Green’s Dictionary of Slang

above oneself adj.

over-confident, pushy, esp. of someone who is usu. more self-effacing; often in phr. get above oneself

Kipling From Sea to Sea (1899) I 455: I have [...] seen more decent men above or below themselves with drink, than I care to think about.
[Aus]Bulletin (Sydney) 15 Nov. 14/3: Many otherwise quiet horses, if well-fed and ‘above themselves,’ will chase and attack sheep, calves, dogs, etc., biting, kicking, and striking-down with the forefeet.
[UK]A. Binstead Pitcher in Paradise 138: Both were feeling absolutely fit — a bit above themselves in fact.

In phrases

get above oneself (v.)

to act in an arrogant manner, to be self-satisfied.

[UK]European Mag. & London Rev. Dec. 522/2: [She] was so highly puffed that Master Caxon’s widow could not help thinking that the girl was getting above herself.
[US][F. Douglass] Narrative 79: He is indeed presumptuous, and getting above himself; and nothing less than a flogging will do for him.
[‘Vieille Moustache’ Barb and Bridle 98: Finally, that no lady should ever ride a horse of high breed and courage that has been allowed to ‘get above himself,’ by remaining day after day in the stable, or having insufficient work].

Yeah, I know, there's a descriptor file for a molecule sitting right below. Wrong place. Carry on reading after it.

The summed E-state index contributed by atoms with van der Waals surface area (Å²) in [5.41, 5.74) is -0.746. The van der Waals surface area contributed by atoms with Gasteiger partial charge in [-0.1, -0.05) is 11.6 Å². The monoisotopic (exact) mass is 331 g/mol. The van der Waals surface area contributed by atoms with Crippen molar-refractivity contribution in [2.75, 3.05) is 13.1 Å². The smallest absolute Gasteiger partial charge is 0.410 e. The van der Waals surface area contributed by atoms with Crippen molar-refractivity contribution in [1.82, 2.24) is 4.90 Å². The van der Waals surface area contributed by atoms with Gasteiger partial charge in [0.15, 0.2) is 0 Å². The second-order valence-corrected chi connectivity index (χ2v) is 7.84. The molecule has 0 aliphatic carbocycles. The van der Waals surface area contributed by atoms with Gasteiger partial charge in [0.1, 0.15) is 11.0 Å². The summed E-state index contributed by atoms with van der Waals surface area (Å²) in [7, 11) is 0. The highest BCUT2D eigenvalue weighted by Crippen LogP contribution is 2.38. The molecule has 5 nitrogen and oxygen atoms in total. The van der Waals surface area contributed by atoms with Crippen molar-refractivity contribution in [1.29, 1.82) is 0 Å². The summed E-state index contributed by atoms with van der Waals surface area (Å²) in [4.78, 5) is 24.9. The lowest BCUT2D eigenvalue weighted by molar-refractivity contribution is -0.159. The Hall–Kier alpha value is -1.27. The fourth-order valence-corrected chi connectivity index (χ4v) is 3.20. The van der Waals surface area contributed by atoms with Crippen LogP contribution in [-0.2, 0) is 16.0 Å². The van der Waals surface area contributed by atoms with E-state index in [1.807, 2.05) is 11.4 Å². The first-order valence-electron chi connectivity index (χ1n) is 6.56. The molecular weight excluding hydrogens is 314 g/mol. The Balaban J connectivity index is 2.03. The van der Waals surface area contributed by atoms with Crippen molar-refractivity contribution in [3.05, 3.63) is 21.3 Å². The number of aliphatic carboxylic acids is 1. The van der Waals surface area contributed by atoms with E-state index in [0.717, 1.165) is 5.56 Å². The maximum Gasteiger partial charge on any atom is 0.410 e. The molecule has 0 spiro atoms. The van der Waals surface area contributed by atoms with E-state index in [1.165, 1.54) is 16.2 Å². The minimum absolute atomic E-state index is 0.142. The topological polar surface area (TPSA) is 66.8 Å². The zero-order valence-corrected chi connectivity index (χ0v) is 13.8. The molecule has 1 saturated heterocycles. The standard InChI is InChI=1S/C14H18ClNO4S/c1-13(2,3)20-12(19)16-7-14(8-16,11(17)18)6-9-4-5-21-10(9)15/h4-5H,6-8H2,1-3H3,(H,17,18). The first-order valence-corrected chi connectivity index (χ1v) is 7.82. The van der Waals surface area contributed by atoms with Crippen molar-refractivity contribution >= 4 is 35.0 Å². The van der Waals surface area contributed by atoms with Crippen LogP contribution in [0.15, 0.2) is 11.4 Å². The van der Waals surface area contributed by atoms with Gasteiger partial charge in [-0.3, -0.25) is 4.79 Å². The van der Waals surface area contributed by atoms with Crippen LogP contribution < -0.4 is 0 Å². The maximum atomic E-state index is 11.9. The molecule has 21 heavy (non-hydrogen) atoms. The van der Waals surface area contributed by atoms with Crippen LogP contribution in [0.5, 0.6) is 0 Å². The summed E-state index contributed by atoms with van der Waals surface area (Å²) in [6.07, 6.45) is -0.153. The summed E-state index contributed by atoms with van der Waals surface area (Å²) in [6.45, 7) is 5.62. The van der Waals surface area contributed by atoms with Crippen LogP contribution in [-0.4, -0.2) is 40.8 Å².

Reports of committees: 30th Congress, 1st session - 48th Congress, 2nd session 175: The nigger will get above himself, and above their business; and [...] you are in danger of losing your own life.
Army and Navy Magazine 38: Should you have a good inspector of gunnery, give him all the latitude you can [...] If you make too much of him he will probably get above himself; but that [...] is a fault on the right side.
[UK]Punch 23 Sept. 137: Lest the spirits of the travelling tourist should rise so high that he might run the chance of ‘getting a bit above hisself’, as horsedealers graphically express it.
[Aus]Bulletin (Sydney) 12 Sept. 2/4: The stewards invariably perform this act in the case of any lad who gets a bit above himself – which accounts for the circumstance that the British jock [...] is about the most humble, self-abasing, forelock-dragger on God’s green earth.
[UK]W.S. Maugham Of Human Bondage 585: [H]e thought the young man was getting a bit above himself.
[UK]W.S. Maugham Bread-Winner Act I: You oughtn’t to let him get away with them. He only gets above himself.
[UK]R. Westerby Wide Boys Never Work (1938) 40: They were all the same, complacent, [...] scared of ‘getting above themselves,’ expecting nothing.
[Ire]G.A. Little Malachi Horan Remembers 67: What with her being in such demand about here, she got entirely above herself.
[UK]A. Buckeridge Jennings Goes To School 39: They were merely administering a mild rebuke [...] so that he might know his lowly station in life and not get above himself.
[Ire](con. 1930s) L. Redmond Emerald Square 137: Kevin O’Connell, a big thick [...] got above himself and warned me if I bumped into him again, I was ‘for it’.
[UK]Guardian 24 July 10: One Tory MP complained this week that she was ‘getting above herself’.
M. Millard-Brawn What My Mother Told me 14: Aunt Ethel thought she was better the others when she married Uncle John, ‘Who’se getten above hersen,’ Grandma Bolton would say according to what Mother told me, meaning ‘She is getting above herself, she thinks she is better than us’.